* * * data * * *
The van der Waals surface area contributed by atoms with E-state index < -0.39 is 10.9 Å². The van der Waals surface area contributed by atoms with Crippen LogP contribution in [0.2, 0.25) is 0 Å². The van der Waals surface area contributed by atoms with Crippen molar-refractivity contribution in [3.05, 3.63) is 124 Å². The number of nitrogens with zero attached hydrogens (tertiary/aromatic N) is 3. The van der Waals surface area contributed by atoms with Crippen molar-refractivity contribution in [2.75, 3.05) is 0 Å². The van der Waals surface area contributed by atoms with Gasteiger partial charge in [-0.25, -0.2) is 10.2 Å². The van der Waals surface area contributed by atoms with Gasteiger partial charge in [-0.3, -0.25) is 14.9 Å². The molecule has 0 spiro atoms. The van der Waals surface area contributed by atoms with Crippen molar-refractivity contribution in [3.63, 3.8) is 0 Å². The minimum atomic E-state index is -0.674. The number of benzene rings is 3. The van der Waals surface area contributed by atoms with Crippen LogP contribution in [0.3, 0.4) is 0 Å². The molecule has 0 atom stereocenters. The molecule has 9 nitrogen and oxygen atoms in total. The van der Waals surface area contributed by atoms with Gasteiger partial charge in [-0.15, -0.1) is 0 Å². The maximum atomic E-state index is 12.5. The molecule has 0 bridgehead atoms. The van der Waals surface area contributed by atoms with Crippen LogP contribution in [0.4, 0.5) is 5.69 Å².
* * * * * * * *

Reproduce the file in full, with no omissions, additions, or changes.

The van der Waals surface area contributed by atoms with E-state index < -0.39 is 10.9 Å². The van der Waals surface area contributed by atoms with Crippen LogP contribution in [0.2, 0.25) is 0 Å². The van der Waals surface area contributed by atoms with Crippen molar-refractivity contribution in [3.05, 3.63) is 124 Å². The number of nitrogens with zero attached hydrogens (tertiary/aromatic N) is 3. The van der Waals surface area contributed by atoms with Crippen molar-refractivity contribution in [2.75, 3.05) is 0 Å². The van der Waals surface area contributed by atoms with Gasteiger partial charge in [-0.25, -0.2) is 10.2 Å². The van der Waals surface area contributed by atoms with Gasteiger partial charge in [-0.3, -0.25) is 14.9 Å². The molecule has 0 spiro atoms. The van der Waals surface area contributed by atoms with Crippen molar-refractivity contribution in [3.63, 3.8) is 0 Å². The minimum atomic E-state index is -0.674. The number of benzene rings is 3. The van der Waals surface area contributed by atoms with Crippen LogP contribution in [0.3, 0.4) is 0 Å². The molecule has 0 atom stereocenters. The molecule has 9 nitrogen and oxygen atoms in total. The van der Waals surface area contributed by atoms with Gasteiger partial charge in [-0.15, -0.1) is 0 Å². The maximum atomic E-state index is 12.5. The molecule has 0 bridgehead atoms. The van der Waals surface area contributed by atoms with Crippen LogP contribution in [0.4, 0.5) is 5.69 Å².